The Metropolitan Water District of Southern California board of directors on April 10 voted to commit up to $10.8 billion in funding for two water tunnels to carry water under the San Joaquin/Sacramento River Delta to Southern California.

The vote commits the giant Los Angeles-based water wholesaler to fund up to 64 percent of the $16.7 billion project at a total annual cost of up to $515 million, or $4.80 per household.

About 30 percent of the water that flows out of taps in Southern California comes from Northern California through the Sacramento-San Joaquin Delta. But the water delivery system through the Delta area is outdated, the natural ecosystem has been under severe stress and the 1,100-mile levee system is vulnerable to earthquakes, flooding, saltwater intrusion and sea level rise. The state has sought for 40 years to route water supplies around the Delta to reduce these problems and vulnerabilities.

The California Water Fix project calls for two 40-foot diameter tunnels under 35 miles of the delta to increase water supplies to Southern California, reduce saltwater intrusion, protect water supplies in case of disaster and allow more water to be set aside for wildlife and other environmental concerns.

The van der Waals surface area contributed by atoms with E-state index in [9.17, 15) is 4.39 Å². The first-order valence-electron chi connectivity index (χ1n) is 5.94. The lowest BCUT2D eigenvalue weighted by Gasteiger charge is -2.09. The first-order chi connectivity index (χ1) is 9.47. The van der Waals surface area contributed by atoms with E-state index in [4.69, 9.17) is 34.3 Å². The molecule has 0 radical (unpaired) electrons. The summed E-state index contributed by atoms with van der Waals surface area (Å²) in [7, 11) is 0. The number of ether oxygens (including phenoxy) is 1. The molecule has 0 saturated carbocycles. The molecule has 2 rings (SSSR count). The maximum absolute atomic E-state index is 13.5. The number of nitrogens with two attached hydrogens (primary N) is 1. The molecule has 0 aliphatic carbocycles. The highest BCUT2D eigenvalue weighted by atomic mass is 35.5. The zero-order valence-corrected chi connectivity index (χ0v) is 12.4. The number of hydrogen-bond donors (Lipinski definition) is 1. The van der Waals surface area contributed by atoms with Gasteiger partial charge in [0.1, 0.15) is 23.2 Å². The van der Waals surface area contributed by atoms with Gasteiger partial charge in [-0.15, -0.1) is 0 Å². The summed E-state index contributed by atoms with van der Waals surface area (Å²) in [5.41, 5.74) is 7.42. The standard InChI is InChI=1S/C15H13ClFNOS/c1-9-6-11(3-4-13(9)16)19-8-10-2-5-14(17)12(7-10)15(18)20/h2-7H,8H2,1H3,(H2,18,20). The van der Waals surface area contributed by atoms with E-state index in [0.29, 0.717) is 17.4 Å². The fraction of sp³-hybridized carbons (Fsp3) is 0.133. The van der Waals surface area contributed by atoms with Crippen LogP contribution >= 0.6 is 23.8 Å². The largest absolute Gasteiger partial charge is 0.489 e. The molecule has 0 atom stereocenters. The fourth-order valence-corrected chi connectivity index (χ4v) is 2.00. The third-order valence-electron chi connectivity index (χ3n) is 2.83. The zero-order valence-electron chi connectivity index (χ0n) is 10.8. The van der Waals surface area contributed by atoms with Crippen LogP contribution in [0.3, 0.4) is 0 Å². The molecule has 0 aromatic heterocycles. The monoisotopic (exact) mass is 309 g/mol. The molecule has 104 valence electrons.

So far, the MWD is the only major water provider to support the project; water districts in the Central Valley and the Bay Area have balked at the cost. That prompted Gov. Jerry Brown’s administration to put forward a scaled-down proposal for one tunnel at a cost of $11.1 billion.

The board decided not to support the scaled down plan and turned away requests from some board members to postpone the vote for a month. While the vote count was very close, board members’ votes are weighted differently, with urban representatives getting greater weight to their votes.

Despite opposition votes from the two largest cities, Los Angeles and San Diego, the final tally was 61 percent for and 39 percent against.

“For decades, we have sought a solution to the problems of the Bay Delta, problems that put Southern California’s water supply at risk,” Metropolitan board Chairman Randy Record said in the discussion leading up to the vote. “We finally have that solution, California WaterFix. We simply could not jeopardize the opportunity to move this long-sought and much-needed project forward.”

Economy, education, energy and transportation reporter Howard Fine can be reached at Follow him on Twitter @howardafine.

For reprint and licensing requests for this article, CLICK HERE.